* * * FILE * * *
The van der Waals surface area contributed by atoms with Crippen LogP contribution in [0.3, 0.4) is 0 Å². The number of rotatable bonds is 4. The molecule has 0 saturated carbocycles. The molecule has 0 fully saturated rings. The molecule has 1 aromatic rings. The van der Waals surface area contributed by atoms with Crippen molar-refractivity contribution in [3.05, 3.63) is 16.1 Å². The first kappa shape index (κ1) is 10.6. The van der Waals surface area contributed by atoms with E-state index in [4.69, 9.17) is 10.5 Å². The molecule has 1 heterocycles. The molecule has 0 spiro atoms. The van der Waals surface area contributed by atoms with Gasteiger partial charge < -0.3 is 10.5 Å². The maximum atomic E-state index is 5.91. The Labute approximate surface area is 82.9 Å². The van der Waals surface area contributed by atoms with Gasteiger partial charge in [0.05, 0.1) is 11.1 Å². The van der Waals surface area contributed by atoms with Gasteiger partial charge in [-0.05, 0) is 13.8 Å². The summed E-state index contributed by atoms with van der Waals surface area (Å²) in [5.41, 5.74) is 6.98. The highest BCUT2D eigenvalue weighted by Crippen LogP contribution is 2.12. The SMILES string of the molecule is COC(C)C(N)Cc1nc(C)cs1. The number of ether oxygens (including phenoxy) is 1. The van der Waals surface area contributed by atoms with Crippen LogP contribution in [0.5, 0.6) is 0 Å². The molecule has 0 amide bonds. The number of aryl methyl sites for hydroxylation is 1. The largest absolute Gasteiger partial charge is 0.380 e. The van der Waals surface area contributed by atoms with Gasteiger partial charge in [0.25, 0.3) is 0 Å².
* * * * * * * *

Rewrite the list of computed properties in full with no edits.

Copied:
The van der Waals surface area contributed by atoms with Crippen LogP contribution in [0.3, 0.4) is 0 Å². The number of rotatable bonds is 4. The molecule has 0 saturated carbocycles. The molecule has 0 fully saturated rings. The molecule has 1 aromatic rings. The van der Waals surface area contributed by atoms with Crippen molar-refractivity contribution in [3.05, 3.63) is 16.1 Å². The first kappa shape index (κ1) is 10.6. The van der Waals surface area contributed by atoms with E-state index in [4.69, 9.17) is 10.5 Å². The molecule has 1 heterocycles. The molecule has 0 spiro atoms. The van der Waals surface area contributed by atoms with Gasteiger partial charge < -0.3 is 10.5 Å². The maximum atomic E-state index is 5.91. The Labute approximate surface area is 82.9 Å². The van der Waals surface area contributed by atoms with Gasteiger partial charge in [0.05, 0.1) is 11.1 Å². The van der Waals surface area contributed by atoms with Gasteiger partial charge in [-0.05, 0) is 13.8 Å². The summed E-state index contributed by atoms with van der Waals surface area (Å²) in [5.41, 5.74) is 6.98. The highest BCUT2D eigenvalue weighted by Crippen LogP contribution is 2.12. The SMILES string of the molecule is COC(C)C(N)Cc1nc(C)cs1. The number of ether oxygens (including phenoxy) is 1. The van der Waals surface area contributed by atoms with Crippen LogP contribution in [0.5, 0.6) is 0 Å². The molecule has 0 amide bonds. The number of aryl methyl sites for hydroxylation is 1. The largest absolute Gasteiger partial charge is 0.380 e. The van der Waals surface area contributed by atoms with Gasteiger partial charge in [0.25, 0.3) is 0 Å².